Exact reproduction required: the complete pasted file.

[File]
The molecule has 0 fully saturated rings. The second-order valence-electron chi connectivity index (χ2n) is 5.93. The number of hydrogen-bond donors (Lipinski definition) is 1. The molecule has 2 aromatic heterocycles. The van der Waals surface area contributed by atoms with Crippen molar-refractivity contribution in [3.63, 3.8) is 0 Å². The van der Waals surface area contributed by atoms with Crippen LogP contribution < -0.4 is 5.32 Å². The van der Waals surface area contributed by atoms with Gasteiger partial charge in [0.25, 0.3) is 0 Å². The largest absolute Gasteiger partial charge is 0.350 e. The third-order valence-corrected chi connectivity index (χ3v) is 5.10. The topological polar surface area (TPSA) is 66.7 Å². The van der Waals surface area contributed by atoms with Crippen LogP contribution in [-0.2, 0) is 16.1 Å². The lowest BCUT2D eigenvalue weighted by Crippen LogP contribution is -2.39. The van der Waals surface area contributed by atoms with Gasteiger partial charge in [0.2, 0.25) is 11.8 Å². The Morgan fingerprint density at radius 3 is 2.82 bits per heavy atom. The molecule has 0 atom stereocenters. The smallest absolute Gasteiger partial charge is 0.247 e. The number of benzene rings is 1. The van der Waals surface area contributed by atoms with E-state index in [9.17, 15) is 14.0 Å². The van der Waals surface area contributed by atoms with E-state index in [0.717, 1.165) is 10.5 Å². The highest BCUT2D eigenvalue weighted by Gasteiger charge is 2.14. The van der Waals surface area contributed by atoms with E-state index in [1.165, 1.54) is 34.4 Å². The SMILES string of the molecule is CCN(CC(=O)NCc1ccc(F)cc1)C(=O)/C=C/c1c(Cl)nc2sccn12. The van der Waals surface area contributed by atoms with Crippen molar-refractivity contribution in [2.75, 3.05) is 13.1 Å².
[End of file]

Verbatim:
The molecule has 0 fully saturated rings. The second-order valence-electron chi connectivity index (χ2n) is 5.93. The number of hydrogen-bond donors (Lipinski definition) is 1. The molecule has 2 aromatic heterocycles. The van der Waals surface area contributed by atoms with Crippen molar-refractivity contribution in [3.63, 3.8) is 0 Å². The van der Waals surface area contributed by atoms with Crippen LogP contribution < -0.4 is 5.32 Å². The van der Waals surface area contributed by atoms with Gasteiger partial charge in [0.25, 0.3) is 0 Å². The largest absolute Gasteiger partial charge is 0.350 e. The third-order valence-corrected chi connectivity index (χ3v) is 5.10. The topological polar surface area (TPSA) is 66.7 Å². The van der Waals surface area contributed by atoms with Crippen LogP contribution in [-0.2, 0) is 16.1 Å². The lowest BCUT2D eigenvalue weighted by Crippen LogP contribution is -2.39. The van der Waals surface area contributed by atoms with Gasteiger partial charge in [0.2, 0.25) is 11.8 Å². The Morgan fingerprint density at radius 3 is 2.82 bits per heavy atom. The molecule has 0 atom stereocenters. The smallest absolute Gasteiger partial charge is 0.247 e. The number of benzene rings is 1. The van der Waals surface area contributed by atoms with E-state index in [9.17, 15) is 14.0 Å². The van der Waals surface area contributed by atoms with E-state index in [0.717, 1.165) is 10.5 Å². The highest BCUT2D eigenvalue weighted by Gasteiger charge is 2.14. The van der Waals surface area contributed by atoms with E-state index in [1.165, 1.54) is 34.4 Å². The SMILES string of the molecule is CCN(CC(=O)NCc1ccc(F)cc1)C(=O)/C=C/c1c(Cl)nc2sccn12. The van der Waals surface area contributed by atoms with Crippen molar-refractivity contribution in [2.75, 3.05) is 13.1 Å².